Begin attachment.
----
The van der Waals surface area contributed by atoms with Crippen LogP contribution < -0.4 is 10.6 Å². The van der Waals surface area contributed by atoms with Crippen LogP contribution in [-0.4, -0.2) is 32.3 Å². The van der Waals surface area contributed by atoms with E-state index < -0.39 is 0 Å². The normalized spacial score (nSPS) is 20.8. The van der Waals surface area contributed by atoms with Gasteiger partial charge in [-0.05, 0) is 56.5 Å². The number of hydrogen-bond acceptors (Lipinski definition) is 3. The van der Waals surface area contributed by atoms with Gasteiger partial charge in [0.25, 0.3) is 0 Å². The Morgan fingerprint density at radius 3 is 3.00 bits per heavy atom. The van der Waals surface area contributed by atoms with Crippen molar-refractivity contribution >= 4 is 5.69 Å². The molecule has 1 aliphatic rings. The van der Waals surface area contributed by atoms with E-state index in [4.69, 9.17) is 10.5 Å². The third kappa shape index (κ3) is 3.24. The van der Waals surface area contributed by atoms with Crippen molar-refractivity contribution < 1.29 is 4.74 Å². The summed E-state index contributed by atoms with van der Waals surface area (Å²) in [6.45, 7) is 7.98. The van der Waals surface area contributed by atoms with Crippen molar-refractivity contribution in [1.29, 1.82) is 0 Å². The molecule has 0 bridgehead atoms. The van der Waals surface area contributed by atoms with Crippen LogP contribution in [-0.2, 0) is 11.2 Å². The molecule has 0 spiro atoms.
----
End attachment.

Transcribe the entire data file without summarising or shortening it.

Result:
The van der Waals surface area contributed by atoms with Crippen LogP contribution < -0.4 is 10.6 Å². The van der Waals surface area contributed by atoms with Crippen LogP contribution in [-0.4, -0.2) is 32.3 Å². The van der Waals surface area contributed by atoms with E-state index < -0.39 is 0 Å². The normalized spacial score (nSPS) is 20.8. The van der Waals surface area contributed by atoms with Gasteiger partial charge in [-0.05, 0) is 56.5 Å². The number of hydrogen-bond acceptors (Lipinski definition) is 3. The van der Waals surface area contributed by atoms with Gasteiger partial charge in [0.25, 0.3) is 0 Å². The Morgan fingerprint density at radius 3 is 3.00 bits per heavy atom. The van der Waals surface area contributed by atoms with Crippen molar-refractivity contribution >= 4 is 5.69 Å². The molecule has 1 aliphatic rings. The van der Waals surface area contributed by atoms with E-state index in [4.69, 9.17) is 10.5 Å². The third kappa shape index (κ3) is 3.24. The van der Waals surface area contributed by atoms with Crippen molar-refractivity contribution < 1.29 is 4.74 Å². The summed E-state index contributed by atoms with van der Waals surface area (Å²) in [6.45, 7) is 7.98. The van der Waals surface area contributed by atoms with Crippen molar-refractivity contribution in [1.29, 1.82) is 0 Å². The molecule has 0 bridgehead atoms. The van der Waals surface area contributed by atoms with Crippen LogP contribution in [-0.2, 0) is 11.2 Å². The molecule has 0 spiro atoms.